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High dose vitamin d and breastfeeding(9 Posts)
I have been diagnosed with low vitamin d so have been prescribed a high dose course to take once a week for 8 weeks. I am still breastfeeding and of course it says on the info sheet not suitable for use if you are pregnant or breastfeeding. My DS only feeds at night now so hardly at all but am worried about taking the dose. He is slightly deficient in vitamin d too (although much improved from the last time he was tested) so I don’t know if it might benefit him too. I will speak to the pharmacist but has anyone been in this situation with any advice? Thanks
I'm on a high dose prescribed by the gp and she didn't seem concerned about me breastfeeding.
If in doubt the breastfeeding network is always a good place to go for advice regarding medicines/supplements and feeding.
@dementedpixie the dose is 20,000 (units?). Must be 10000 per tablet.
@Pinkflipflop85 that is interesting that your GP isn’t concerned about you breastfeeding and taking a higher dose. I didn’t think to mention it as I am only feeding at night and I was at work when the dr rang. I’ve had a look at the breastfeeding network info about it and they say it is probably ok but to watch in case DS has signs of being overdosed such as confusion nausea weight loss etc. I wonder if taking half the dose might be ok? I think I’d better speak to the GP again. Thanks for your comments both
20,000IU is 500ug of vitamin D. Normally daily maximum would be 100ug but you are only taking that dose once per week so you wouldn't be exceeding the weekly maximum limit which would be 700ug.
I hope this explanation is useful to you. It should help you decide on the best course of action for your son.
Most mothers in the UK, supply breast milk with approx 25 IU of vitamin D per litre of milk. Current recommendations are for babies to receive 400 IU Vit D per day.
For that reason UK recommendations are that "Exclusively Breast Fed" babies are supplemented with about 375 IU Vit D drops daily from a few days after birth. ( Please note .... formula milk is supplemented with 400 IU vitamin D per litre ... it can make up for the deficiency of mothers milk with respect to vitamin D)
The reason that UK mothers breast milk is deficient , is that overwhelmingly, UK mothers are deficient or insufficient in Vit D.
When the mother takes a supplement of Vitamin D a proportion of that supplement goes into the milk. SO, lets say you are taking about 6000 IU per day , then your milk will contain about 400 IU per litre. Which is an adequate amount for baby. It is the same as found in formula milk. So is not harmful. That level of Vit D in breast milk is in fact what would be found in your milk , if you lived just as our ancestors did, in sunny climates , outside , in sunshine making Vitamin D , every day of the year. However, in high latitude , western countries , such as the UK , we cannot make those quantities of vitamin D in our skin from sunshine. Food , such as meat and animal products does have some of the vitamin D that we need. But usually not nearly enough . That is why breast milk is so deficient at 25 IU and not 400 IU per litre.
When you take a supplement of VitD3 , ( that is cholecalciferol ) , then some of that cholecalciferol is transferred to your milk. A dose of cholecalciferol, will result in your milks concentration increasing. After a short time , say three days , the cholecalciferol that you have taken is converted in your liver to calcidiol, a modified version of vitamin D , (technically ...it has had one hydroxylation ) . Calcidiol , is what is measured in your blood , and is called your vitamin D "level " . Calcidiol is not transferred in your milk. ONLY cholecalciferol, the original vitamin D3 supplement is transferred in your milk. That is a very important point to grasp.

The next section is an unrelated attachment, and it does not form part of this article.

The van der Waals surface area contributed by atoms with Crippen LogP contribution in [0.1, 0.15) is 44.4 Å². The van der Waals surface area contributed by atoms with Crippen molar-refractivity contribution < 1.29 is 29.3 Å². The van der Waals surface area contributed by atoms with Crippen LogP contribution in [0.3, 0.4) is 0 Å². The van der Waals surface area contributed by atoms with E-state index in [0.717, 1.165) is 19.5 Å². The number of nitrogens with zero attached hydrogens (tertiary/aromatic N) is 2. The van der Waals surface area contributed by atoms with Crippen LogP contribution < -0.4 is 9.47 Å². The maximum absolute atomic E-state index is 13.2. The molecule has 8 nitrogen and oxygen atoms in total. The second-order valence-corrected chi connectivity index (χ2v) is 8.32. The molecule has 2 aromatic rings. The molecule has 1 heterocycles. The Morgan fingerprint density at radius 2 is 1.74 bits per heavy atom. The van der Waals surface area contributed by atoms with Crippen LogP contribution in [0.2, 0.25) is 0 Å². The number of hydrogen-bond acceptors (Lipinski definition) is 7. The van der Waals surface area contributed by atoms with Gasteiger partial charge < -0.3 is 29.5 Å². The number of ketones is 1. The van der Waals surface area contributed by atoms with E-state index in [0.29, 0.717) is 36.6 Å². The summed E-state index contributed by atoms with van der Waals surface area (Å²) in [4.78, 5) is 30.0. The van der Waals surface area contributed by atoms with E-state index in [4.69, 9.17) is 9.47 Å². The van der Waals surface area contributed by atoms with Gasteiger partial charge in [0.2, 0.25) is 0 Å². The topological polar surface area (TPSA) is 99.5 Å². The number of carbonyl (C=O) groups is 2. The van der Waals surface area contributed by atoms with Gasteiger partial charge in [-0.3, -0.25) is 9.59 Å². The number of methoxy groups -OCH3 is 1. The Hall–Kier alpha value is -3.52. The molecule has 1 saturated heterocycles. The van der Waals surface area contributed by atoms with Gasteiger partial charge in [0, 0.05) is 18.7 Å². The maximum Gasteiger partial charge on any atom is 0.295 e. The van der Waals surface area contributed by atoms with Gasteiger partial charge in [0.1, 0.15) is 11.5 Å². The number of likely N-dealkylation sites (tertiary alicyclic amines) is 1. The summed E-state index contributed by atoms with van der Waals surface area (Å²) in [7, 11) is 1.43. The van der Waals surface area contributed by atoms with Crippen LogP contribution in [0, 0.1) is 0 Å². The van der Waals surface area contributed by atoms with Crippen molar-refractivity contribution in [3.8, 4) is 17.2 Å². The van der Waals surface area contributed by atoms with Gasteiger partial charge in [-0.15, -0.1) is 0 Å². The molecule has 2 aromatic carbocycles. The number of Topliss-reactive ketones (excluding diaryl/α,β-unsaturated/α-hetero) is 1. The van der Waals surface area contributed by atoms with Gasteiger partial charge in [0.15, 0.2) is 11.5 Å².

Depending upon your supplementation regime , that you have been prescribed, daily , weekly or monthly , will determine what level of VitD3 (cholecalciferol )is in your milk. IF you take 40,000 per week, once every 7 days , then you will have a "pulse" of cholecalciferol , at high concentration for the first 3 days. meanwhile your liver will transform the cholecalciferol , at about 50% per day , i.e half life 24 hours. Such that after 3 days it is nearly all calcidiol, and there is not much cholecalciferol VitD3 to transfer in your milk. On the other hand , if you take 6000 IU per day , daily , then the concentration of VitD3 in your milk will not vary. That is 42,000 IU per week just about equivalent to a weekly dose of 40,000 IU.
The obvious conclusion , from all this explanation , is that you would be better to take a daily supplement , rather than a weekly supplement . Up to 6000 IU per day , will only increase your vitD3 level in your milk up to those levels found in formula milk.
It is probable that you have been advised to supplement baby with drops ? if he was found to be deficient in Vit D.
Have a look at the Vitamin D Association website,
www.vitamindassociation.org/ On the front page you will see a lecture , by Prof Hollis , a world expert on Vit D, pregancy and lactation.
Hope that was useful' if you need any more information, just get back to me.
best of luck
@Bettertobehealthy thanks so much for that brilliant detailed advice. I appreciate it so much . I would feel much better taking smaller amounts daily as opposed to the huge amount every week. I will speak to my GP about it. I will look at the link you sent too.
Yes I need to give my DS vitamin d but I am giving it to him with multivitamins which dr says is fine. He had the high dose which brought his levels up from 20 to nearly normal. Dr said as long as I carry on with multivitamins they don’t need to monitor him anymore.
Thank you @dementedpixie. I find the different measurement units very confusing
Just wanted to say thank you to everyone. Spoke to GP who prescribed a daily dose instead